22. In a case where there are thousands of images in circulation, following a criminal conviction, the images shared by the individual convicted will clearly be images to be removed (as clearly there was the commission of a criminal offence, satisfying the service provider’s obligation to consider whether a criminal offence has been committed).

23. However, in relation to every subsequent posting, the obligation is to consider afresh whether there is evidence of a criminal offence likely having been committed. It will not always be obvious that an offence has been committed, particularly where an image has been repeatedly shared for years. Therefore, there is no automatic obligation on a service provider to remove it.

24. Adding more intimate image offences to the list of priority offences does not change this approach by Ofcom and the Online Safety Act. Listing an offence as a ‘priority offence’ within the Act does not in and of itself make content illegal (and therefore subject to removal). It simply determines that nature of the specific obligations under the Act, with stricter requirements applying where the conduct/content relates to a priority offence.

25. The powers of Ofcom remain limited (and not designed for this purpose). Where there is intimate image abuse content online that has not been removed, the enforcement options in the Act only relate to the service provider (as noted above) in relation to general categories of content and are, in any event, lengthy and exceptional.

26. Even if a provider removes the items of concern, the next week they may have been uploaded again or elsewhere and the whole – lengthy - process may need to be started again.

27. What is required is a specific statutory regime that will enable individuals to bring actions against individuals, websites and possibly ISPs swiftly. A regulatory regime is also required that can take action on behalf of victims.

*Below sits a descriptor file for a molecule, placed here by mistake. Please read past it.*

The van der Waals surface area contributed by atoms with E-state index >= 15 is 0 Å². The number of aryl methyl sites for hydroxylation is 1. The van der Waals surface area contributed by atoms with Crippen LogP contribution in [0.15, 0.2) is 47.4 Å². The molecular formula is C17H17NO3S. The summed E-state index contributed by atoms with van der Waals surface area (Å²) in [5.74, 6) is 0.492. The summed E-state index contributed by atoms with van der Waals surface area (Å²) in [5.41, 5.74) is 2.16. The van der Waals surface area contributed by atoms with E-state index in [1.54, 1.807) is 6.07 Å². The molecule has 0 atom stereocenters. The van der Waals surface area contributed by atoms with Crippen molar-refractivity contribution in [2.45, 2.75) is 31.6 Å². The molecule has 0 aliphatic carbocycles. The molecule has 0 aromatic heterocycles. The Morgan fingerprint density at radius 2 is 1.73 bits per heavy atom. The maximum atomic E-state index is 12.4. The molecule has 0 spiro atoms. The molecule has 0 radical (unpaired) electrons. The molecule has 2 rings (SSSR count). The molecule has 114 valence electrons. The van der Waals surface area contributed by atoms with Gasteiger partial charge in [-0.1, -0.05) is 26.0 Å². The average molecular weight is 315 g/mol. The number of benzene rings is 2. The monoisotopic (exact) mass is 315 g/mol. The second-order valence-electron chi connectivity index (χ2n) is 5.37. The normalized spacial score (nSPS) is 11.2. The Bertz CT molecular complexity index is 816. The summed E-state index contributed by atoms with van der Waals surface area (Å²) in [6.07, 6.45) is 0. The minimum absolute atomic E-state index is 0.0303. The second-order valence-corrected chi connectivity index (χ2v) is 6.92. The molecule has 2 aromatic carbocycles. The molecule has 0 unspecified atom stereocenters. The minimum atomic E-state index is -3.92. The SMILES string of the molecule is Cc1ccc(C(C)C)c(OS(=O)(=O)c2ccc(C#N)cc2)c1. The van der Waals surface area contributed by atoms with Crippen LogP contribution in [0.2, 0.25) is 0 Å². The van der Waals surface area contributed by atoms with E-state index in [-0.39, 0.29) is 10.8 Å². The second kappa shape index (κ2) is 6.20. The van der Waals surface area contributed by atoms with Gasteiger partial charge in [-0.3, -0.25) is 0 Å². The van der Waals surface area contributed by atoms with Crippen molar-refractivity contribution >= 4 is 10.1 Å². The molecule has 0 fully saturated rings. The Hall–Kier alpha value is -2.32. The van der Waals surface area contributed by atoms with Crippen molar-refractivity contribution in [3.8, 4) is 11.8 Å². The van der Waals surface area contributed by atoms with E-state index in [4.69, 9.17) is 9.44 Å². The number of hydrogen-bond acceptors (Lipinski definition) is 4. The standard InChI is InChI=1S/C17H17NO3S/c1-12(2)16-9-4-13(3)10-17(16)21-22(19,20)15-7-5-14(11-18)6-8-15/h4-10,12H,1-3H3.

Online Safety Act amendment for material to ‘stay-down’

28. Non-consensual distribution of intimate images is listed as a priority offence in the Online Safety Act meaning platforms have obligations to reduce the presence of this material online and remove it when possible. However, the current draft Guidance from Ofcom states that each time the same material is posted, the issue of whether the posting constitutes a criminal offence should be examined afresh.5 This means that even if a platform determines that an image has been non-consensually shared, it is not under an obligation to remove all copies of that material. It can determine, in each individual instance, whether it has an obligation to remove the material. While some platforms will remove all material, this is not an obligation flowing from the Ofcom guidance. This places a significant burden on those whose images have been posted to monitor the sites for their reappearance and then complain (again).

29. Therefore, an amendment could be made that would ensure that once a platform has determined that the material is non-consensual intimate imagery, that it removes all copies of that material and prevents further uploads. Such a ‘stay-down’ amendment would so some way to fulfilling the aims of the legislation and reducing the spread of intimate image abuse material.

Introduce statutory civil right of action

30. While it is possible to bring a civil case against a perpetrator for some forms of intimate image abuse, the law is difficult to access. Detailed knowledge of civil law is required, together with access to funds to pay for the claims and the civil courts may not move particularly swiftly.

31. A more straightforward, and therefore easier to access, option is a statutory civil claim. This would set out clearly the grounds on which a claim can be brought, enabling swifter and more cost-effective claims. This follows the approach of the Protection of Harassment Act 1997 which includes both civil and criminal remedies.

32. There are also many examples across the US and Canada of states that have introduced civil rights together with criminal laws.

Civil orders to take down and delete material against perpetrators and platforms

33. While courts do have powers to make some orders to remove material, they are not comprehensive or well-known. They are also difficult to access as specific legal knowledge and advice is required which can be costly.